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    Type 1 Diabetes Puts Strain on Marriage

    By Miriam E. Tucker
    Medscape Medical News

    March 15, 2013 -- Fears about low blood sugar and future complications are major issues for married couples in which one partner has type 1 diabetes, a small study shows.

    The study, published in Diabetes Care, was done in four focus group sessions, two with 16 adults with type 1 diabetes and two with 14 of their spouses.

    The intent was to gather preliminary information to guide future research in an under-studied field, says researcher Paula M. Trief, PhD, professor of medicine at the State University of New York Upstate Medical University in Syracuse.

    "There is literature on the importance of relationships for patients with type 2 diabetes, but very little research on psychological and psychosocial issues of adult type 1 patients at all. They get a lot of attention when they’re kids, then it just drops off completely," she says.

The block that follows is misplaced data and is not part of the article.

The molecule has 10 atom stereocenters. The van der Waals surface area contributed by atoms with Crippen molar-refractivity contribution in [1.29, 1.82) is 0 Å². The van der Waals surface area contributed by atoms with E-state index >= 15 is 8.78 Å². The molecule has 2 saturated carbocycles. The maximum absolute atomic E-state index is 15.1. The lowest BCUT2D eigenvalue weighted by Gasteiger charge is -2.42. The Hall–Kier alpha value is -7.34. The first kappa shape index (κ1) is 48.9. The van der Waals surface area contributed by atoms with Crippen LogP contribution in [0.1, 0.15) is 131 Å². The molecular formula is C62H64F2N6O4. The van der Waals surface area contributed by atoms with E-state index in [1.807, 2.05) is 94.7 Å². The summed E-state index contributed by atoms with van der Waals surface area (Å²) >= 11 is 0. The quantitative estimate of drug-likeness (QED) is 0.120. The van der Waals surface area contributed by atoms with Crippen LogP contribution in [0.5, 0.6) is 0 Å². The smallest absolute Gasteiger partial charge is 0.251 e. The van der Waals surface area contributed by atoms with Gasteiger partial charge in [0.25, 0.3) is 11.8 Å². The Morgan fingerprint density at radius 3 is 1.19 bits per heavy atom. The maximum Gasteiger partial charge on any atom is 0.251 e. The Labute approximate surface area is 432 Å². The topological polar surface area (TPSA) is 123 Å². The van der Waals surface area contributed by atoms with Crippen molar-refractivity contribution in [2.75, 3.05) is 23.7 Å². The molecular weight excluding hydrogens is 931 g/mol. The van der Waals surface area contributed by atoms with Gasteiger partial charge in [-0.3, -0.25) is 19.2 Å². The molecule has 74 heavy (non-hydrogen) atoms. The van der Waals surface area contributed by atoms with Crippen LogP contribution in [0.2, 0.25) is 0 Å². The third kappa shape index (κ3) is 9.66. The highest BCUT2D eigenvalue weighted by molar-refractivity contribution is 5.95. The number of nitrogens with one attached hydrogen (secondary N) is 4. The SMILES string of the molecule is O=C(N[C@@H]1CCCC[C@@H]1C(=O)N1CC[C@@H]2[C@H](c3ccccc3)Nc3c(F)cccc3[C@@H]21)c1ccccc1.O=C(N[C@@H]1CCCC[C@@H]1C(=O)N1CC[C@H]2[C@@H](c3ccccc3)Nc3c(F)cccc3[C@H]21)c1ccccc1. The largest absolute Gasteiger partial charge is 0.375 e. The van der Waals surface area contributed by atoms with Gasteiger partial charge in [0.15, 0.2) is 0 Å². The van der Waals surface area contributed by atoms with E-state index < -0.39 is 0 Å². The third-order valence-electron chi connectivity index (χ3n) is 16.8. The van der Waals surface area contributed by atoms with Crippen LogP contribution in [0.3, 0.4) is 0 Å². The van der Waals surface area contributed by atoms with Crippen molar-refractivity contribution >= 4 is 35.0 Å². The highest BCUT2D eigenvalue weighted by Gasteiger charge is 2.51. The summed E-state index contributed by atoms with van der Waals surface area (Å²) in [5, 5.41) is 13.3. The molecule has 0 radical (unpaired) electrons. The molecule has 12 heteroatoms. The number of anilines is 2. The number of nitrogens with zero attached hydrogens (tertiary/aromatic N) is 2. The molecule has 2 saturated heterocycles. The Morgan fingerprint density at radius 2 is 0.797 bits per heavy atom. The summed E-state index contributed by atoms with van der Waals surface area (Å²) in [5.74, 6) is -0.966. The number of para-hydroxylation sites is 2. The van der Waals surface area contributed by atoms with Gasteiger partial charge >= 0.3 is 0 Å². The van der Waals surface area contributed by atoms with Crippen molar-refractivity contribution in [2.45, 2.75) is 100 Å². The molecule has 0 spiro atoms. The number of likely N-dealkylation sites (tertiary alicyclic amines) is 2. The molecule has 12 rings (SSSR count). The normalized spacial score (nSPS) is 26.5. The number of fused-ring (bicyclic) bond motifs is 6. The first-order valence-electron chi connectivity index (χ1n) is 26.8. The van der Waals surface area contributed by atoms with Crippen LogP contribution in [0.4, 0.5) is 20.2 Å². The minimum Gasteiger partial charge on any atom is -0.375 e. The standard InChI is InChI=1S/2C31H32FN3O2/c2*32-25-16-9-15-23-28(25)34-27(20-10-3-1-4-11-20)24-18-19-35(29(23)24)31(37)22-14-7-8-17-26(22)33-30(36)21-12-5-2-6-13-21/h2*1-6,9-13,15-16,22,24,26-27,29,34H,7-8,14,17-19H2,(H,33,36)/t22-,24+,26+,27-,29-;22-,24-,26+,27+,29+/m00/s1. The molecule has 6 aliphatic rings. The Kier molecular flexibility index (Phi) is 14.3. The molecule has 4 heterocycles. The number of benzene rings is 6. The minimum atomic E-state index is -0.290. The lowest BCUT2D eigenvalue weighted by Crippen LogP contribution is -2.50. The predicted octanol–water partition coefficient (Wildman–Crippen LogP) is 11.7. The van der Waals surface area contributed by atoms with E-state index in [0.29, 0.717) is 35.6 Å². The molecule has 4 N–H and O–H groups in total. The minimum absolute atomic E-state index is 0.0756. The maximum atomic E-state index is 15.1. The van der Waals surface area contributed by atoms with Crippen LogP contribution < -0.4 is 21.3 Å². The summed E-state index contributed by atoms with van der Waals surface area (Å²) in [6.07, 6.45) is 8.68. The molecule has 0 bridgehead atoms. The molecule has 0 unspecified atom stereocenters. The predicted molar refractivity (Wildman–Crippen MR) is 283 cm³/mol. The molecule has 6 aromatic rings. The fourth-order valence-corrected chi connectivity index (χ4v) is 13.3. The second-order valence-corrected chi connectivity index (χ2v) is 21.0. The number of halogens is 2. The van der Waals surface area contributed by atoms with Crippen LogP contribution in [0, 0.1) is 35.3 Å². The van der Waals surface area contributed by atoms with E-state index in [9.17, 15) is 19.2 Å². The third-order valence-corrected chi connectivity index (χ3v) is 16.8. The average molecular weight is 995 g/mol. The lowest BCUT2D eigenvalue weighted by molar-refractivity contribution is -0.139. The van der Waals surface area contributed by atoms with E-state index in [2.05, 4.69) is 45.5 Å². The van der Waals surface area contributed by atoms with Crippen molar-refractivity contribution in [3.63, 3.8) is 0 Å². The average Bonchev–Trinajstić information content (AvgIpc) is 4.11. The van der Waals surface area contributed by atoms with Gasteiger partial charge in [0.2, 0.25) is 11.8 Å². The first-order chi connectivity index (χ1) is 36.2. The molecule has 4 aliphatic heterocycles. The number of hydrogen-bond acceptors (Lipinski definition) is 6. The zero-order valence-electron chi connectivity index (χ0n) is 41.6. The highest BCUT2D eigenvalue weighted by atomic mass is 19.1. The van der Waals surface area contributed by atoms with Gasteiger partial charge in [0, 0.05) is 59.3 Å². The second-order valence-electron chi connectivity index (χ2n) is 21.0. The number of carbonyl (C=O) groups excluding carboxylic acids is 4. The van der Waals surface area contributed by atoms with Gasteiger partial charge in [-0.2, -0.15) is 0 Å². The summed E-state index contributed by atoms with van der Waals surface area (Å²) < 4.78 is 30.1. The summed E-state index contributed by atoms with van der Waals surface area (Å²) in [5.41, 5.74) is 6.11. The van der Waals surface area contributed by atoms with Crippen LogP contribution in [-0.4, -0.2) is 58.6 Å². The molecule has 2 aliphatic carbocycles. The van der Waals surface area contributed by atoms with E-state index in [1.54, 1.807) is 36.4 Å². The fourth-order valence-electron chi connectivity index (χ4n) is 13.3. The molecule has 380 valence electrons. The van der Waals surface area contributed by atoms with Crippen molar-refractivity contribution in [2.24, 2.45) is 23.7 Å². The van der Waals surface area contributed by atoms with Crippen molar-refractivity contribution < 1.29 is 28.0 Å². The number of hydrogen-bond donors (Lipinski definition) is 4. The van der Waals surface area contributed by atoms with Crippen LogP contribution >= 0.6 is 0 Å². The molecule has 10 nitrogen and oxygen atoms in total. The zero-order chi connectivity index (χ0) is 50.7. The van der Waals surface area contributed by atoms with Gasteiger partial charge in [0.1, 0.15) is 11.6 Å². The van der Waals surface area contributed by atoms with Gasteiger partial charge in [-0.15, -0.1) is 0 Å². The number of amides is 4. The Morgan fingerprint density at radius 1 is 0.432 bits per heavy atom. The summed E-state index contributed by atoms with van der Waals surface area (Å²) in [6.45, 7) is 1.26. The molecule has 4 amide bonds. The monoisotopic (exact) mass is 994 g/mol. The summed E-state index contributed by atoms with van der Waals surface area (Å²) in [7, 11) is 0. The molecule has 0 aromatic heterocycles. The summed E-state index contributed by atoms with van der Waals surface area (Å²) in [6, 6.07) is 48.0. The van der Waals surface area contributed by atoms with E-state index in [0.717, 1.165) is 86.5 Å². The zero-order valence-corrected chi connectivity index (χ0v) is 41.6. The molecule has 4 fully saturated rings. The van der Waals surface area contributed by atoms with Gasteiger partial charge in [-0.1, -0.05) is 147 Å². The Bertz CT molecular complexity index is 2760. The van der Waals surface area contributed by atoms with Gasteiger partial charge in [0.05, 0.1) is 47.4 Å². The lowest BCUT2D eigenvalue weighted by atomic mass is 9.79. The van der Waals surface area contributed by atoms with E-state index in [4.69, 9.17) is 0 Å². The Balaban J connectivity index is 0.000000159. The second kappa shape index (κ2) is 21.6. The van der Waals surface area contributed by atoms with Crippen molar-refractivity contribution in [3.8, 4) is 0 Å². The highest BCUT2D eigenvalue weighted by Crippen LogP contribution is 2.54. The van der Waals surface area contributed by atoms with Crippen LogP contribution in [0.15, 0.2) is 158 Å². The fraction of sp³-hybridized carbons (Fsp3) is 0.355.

The findings of the study suggest that a patient’s personal relationships can affect their diabetes and that doctors should ask patients how things are going at home.

    In some cases, having the patient bring the partner to an office visit could allow the doctor to explain concepts to the partner as well, Trief says.

    Two Questions

    In the focus groups, both patients and partners were asked two broad questions, followed by free-flowing discussion:

    1. “What are the emotional and interpersonal challenges you have experienced because you have (your partner has) type 1 diabetes?”
    2. “How does the fact that you have (your partner has) type 1 diabetes affect your relationship with your partner, positively and/or negatively?”

    Partner involvement ranged from very involved and supportive to “help when asked,” in which the partner is helpful when called upon but otherwise not involved.

    Emotionally, most patients expressed positive feelings toward the level of support they received from their spouse and a sense that the condition had brought them closer together.

    However, a smaller group mentioned a negative impact from the diabetes, including problems such as increased emotional distance, sexual intimacy issues, and concerns about caring for young children in the face of the constant threat of low blood sugar, called hypoglycemia.

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